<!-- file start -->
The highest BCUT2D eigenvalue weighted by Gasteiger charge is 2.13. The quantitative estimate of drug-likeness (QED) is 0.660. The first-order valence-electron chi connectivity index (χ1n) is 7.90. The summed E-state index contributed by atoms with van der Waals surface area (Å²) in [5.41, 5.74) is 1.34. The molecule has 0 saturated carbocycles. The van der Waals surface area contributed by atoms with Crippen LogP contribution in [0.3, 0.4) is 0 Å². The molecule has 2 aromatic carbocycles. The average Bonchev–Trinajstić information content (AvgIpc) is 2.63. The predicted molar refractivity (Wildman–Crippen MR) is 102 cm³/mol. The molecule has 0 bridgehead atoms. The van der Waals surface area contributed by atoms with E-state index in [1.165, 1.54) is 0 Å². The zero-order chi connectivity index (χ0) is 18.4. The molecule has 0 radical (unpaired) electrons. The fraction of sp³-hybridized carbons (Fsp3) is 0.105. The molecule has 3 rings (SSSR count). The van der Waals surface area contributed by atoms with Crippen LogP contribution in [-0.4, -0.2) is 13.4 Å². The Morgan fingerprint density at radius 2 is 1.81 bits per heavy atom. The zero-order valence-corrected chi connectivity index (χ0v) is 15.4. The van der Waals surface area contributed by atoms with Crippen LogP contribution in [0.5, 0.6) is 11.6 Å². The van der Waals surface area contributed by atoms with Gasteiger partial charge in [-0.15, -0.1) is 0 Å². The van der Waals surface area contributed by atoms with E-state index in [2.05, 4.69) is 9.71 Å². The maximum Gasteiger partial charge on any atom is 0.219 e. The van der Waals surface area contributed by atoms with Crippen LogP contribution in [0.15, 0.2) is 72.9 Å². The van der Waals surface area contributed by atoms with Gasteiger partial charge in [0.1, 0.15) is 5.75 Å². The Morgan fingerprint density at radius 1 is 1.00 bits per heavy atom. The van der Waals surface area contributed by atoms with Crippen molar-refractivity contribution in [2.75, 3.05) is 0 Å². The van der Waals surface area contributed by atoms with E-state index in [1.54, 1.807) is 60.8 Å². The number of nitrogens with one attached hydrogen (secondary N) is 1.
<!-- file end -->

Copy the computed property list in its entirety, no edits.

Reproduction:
The highest BCUT2D eigenvalue weighted by Gasteiger charge is 2.13. The quantitative estimate of drug-likeness (QED) is 0.660. The first-order valence-electron chi connectivity index (χ1n) is 7.90. The summed E-state index contributed by atoms with van der Waals surface area (Å²) in [5.41, 5.74) is 1.34. The molecule has 0 saturated carbocycles. The van der Waals surface area contributed by atoms with Crippen LogP contribution in [0.3, 0.4) is 0 Å². The molecule has 2 aromatic carbocycles. The average Bonchev–Trinajstić information content (AvgIpc) is 2.63. The predicted molar refractivity (Wildman–Crippen MR) is 102 cm³/mol. The molecule has 0 bridgehead atoms. The van der Waals surface area contributed by atoms with E-state index in [1.165, 1.54) is 0 Å². The zero-order chi connectivity index (χ0) is 18.4. The molecule has 0 radical (unpaired) electrons. The fraction of sp³-hybridized carbons (Fsp3) is 0.105. The molecule has 3 rings (SSSR count). The van der Waals surface area contributed by atoms with Crippen LogP contribution in [-0.4, -0.2) is 13.4 Å². The Morgan fingerprint density at radius 2 is 1.81 bits per heavy atom. The zero-order valence-corrected chi connectivity index (χ0v) is 15.4. The van der Waals surface area contributed by atoms with Crippen LogP contribution in [0.5, 0.6) is 11.6 Å². The van der Waals surface area contributed by atoms with Gasteiger partial charge in [-0.15, -0.1) is 0 Å². The van der Waals surface area contributed by atoms with E-state index in [2.05, 4.69) is 9.71 Å². The maximum Gasteiger partial charge on any atom is 0.219 e. The van der Waals surface area contributed by atoms with Crippen LogP contribution in [0.15, 0.2) is 72.9 Å². The van der Waals surface area contributed by atoms with Gasteiger partial charge in [0.1, 0.15) is 5.75 Å². The Morgan fingerprint density at radius 1 is 1.00 bits per heavy atom. The van der Waals surface area contributed by atoms with Crippen molar-refractivity contribution in [2.75, 3.05) is 0 Å². The van der Waals surface area contributed by atoms with E-state index in [1.54, 1.807) is 60.8 Å². The number of nitrogens with one attached hydrogen (secondary N) is 1.